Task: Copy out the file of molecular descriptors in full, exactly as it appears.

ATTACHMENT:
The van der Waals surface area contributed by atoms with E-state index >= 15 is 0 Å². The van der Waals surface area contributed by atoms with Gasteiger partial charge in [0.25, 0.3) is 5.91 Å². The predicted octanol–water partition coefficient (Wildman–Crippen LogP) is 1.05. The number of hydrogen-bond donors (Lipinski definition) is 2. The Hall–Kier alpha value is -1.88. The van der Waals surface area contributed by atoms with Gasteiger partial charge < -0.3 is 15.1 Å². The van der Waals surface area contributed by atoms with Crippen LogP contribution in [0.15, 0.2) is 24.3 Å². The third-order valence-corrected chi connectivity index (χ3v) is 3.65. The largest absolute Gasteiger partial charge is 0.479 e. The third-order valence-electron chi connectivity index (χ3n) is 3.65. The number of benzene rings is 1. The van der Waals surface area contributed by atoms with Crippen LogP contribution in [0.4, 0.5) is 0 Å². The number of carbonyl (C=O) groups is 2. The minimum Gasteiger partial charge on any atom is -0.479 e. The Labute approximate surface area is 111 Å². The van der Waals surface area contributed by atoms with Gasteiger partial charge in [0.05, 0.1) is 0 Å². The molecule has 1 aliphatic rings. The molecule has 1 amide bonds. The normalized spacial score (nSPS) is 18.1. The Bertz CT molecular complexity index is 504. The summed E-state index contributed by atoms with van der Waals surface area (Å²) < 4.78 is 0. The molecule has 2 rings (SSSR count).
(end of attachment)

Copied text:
The van der Waals surface area contributed by atoms with E-state index >= 15 is 0 Å². The van der Waals surface area contributed by atoms with Gasteiger partial charge in [0.25, 0.3) is 5.91 Å². The predicted octanol–water partition coefficient (Wildman–Crippen LogP) is 1.05. The number of hydrogen-bond donors (Lipinski definition) is 2. The Hall–Kier alpha value is -1.88. The van der Waals surface area contributed by atoms with Gasteiger partial charge < -0.3 is 15.1 Å². The van der Waals surface area contributed by atoms with Crippen LogP contribution in [0.15, 0.2) is 24.3 Å². The third-order valence-corrected chi connectivity index (χ3v) is 3.65. The largest absolute Gasteiger partial charge is 0.479 e. The third-order valence-electron chi connectivity index (χ3n) is 3.65. The number of benzene rings is 1. The van der Waals surface area contributed by atoms with Crippen LogP contribution in [0.4, 0.5) is 0 Å². The number of carbonyl (C=O) groups is 2. The minimum Gasteiger partial charge on any atom is -0.479 e. The Labute approximate surface area is 111 Å². The van der Waals surface area contributed by atoms with Gasteiger partial charge in [0.05, 0.1) is 0 Å². The molecule has 1 aliphatic rings. The molecule has 1 amide bonds. The normalized spacial score (nSPS) is 18.1. The Bertz CT molecular complexity index is 504. The summed E-state index contributed by atoms with van der Waals surface area (Å²) < 4.78 is 0. The molecule has 2 rings (SSSR count).